How To Get Rid of Mice With These Strategies From Pest Control Experts

Mice scurrying around your home can be a little unsettling—and even pose health risks. But there are ways to prevent and get rid of them. Protect your home and family with these tips from the pros.

Whether you’ve spotted a single mouse in your home or see signs of a mouse infestation, it can be unsettling. But you are not alone—almost 15 million people have reported seeing rodents in their homes, according to the U.S. Census Bureau. And mice are not just a nuisance. They also bring health hazards. According to the Centers for Disease Control and Prevention, mice can spread diseases to humans.

But rest assured, there are many ways you can eliminate mice in your home. We talked with the experts to get the best tips to prevent and eliminate mice and protect your home from the pesky critters.

Related: 8 Pest Control Companies That'll Get Rid of Uninvited Rodent & Insect Guests

<p>Richard Drury/Getty Images</p>

Richard Drury/Getty Images

Signs of Mice Infestation

One or two mice may fly under the radar, but if you have a mouse infestation, there will be clear signs. “Scratching sounds behind walls, droppings scattered like rice, and a musty odor are clear signs you’re hosting a rodent soirée,” says Bill Swank, an exterminator and founder of PestSource.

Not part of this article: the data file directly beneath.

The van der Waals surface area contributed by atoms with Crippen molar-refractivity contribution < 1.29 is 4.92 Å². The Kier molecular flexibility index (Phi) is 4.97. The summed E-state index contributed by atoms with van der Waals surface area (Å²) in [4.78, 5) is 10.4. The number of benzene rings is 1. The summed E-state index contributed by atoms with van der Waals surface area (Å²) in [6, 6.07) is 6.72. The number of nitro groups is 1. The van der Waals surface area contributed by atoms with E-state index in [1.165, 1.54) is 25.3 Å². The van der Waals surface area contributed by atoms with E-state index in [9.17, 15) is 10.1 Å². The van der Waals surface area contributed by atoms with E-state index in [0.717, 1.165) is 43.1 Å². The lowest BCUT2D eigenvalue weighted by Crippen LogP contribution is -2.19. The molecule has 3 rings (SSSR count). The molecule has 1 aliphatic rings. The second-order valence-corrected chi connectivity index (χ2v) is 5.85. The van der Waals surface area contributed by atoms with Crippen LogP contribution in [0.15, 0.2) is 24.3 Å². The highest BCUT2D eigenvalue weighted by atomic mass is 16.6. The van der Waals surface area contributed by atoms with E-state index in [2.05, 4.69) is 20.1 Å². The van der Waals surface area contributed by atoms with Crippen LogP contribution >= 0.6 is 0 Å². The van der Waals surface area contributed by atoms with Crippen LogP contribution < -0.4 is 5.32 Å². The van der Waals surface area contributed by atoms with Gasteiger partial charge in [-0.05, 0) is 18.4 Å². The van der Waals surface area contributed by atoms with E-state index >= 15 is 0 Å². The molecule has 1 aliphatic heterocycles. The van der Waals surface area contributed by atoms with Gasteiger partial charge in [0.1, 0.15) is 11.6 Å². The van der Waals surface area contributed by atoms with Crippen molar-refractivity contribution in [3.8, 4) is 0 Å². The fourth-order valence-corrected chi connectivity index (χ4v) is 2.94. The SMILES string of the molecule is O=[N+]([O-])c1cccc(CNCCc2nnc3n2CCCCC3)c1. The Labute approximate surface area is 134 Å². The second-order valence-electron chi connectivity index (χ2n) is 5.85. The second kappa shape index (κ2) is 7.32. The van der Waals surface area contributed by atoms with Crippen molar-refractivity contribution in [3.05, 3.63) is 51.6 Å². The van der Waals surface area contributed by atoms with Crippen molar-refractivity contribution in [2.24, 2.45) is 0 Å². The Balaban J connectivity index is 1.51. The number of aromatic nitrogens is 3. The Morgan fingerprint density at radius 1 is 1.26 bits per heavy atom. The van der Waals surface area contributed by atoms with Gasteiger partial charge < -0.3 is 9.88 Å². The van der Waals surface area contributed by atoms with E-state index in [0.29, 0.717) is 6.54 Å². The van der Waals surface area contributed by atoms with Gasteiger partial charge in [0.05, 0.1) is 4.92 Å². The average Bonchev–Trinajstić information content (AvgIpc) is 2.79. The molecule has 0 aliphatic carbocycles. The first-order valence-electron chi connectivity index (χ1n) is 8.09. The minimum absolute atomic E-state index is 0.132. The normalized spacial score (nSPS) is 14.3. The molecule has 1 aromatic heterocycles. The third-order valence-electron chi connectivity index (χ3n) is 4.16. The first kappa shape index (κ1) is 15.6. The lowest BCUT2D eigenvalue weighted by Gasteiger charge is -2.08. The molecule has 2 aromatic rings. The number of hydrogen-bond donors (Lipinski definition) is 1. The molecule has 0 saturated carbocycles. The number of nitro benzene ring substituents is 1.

If you suspect your home has a mouse problem, here are some signs to watch out for, says Sean Thomas, founder of Conquer Critters:

  • Mouse droppings which are often in kitchens, pantries, and along baseboards

  • Gnaw marks on food packaging or building materials such as wires or insulation

  • Sounds of scratching or scurrying in the walls or ceilings, especially at night

  • A musty odor in confined spaces

Another obvious sign of mice is seeing them. Although small and quick, you may spot a mouse scurrying along a wall or floorboard. They’re usually most active around dusk and dawn, so you’ll most likely see them at those times.

Health Risks Associated with Mice Infestations

Mice can pose a variety of health risks to people through direct contact with saliva, feces, and even air. Diseases that people can contract from mice include leptospirosis, hantavirus, salmonellosis, monkeypox, and Sylvatic Typhus, among others. Infected mice often do not show symptoms of their diseases.  “People underestimate the health risks posed by mice. They’re not just nuisances; they’re potential carriers of diseases like hantavirus, salmonellosis, and leptospirosis,” Swank says.

Indirect contact can spread even more diseases to humans, including tick-borne diseases. Fleas, ticks, and mosquitoes that feed on mice can spread Lyme disease, flea-borne typhus, Colorado tick fever, plague, and more.

Identifying Common Entry Points for Mice

Mice often enter homes in small gaps and cracks around windows, doors, walls, and foundations. They can squeeze through surprisingly small areas, requiring only a pencil-width of space to get through. “Windows, doors, cracks in the foundation, and even utility lines can serve as red-carpet entrances for mice,” Swank says. “Remember, if a pencil can slide through, so can a mouse.” Caulking and sealing all cracks around doors, entryways, walls, and foundations will help ward off mice and prevent further infestation.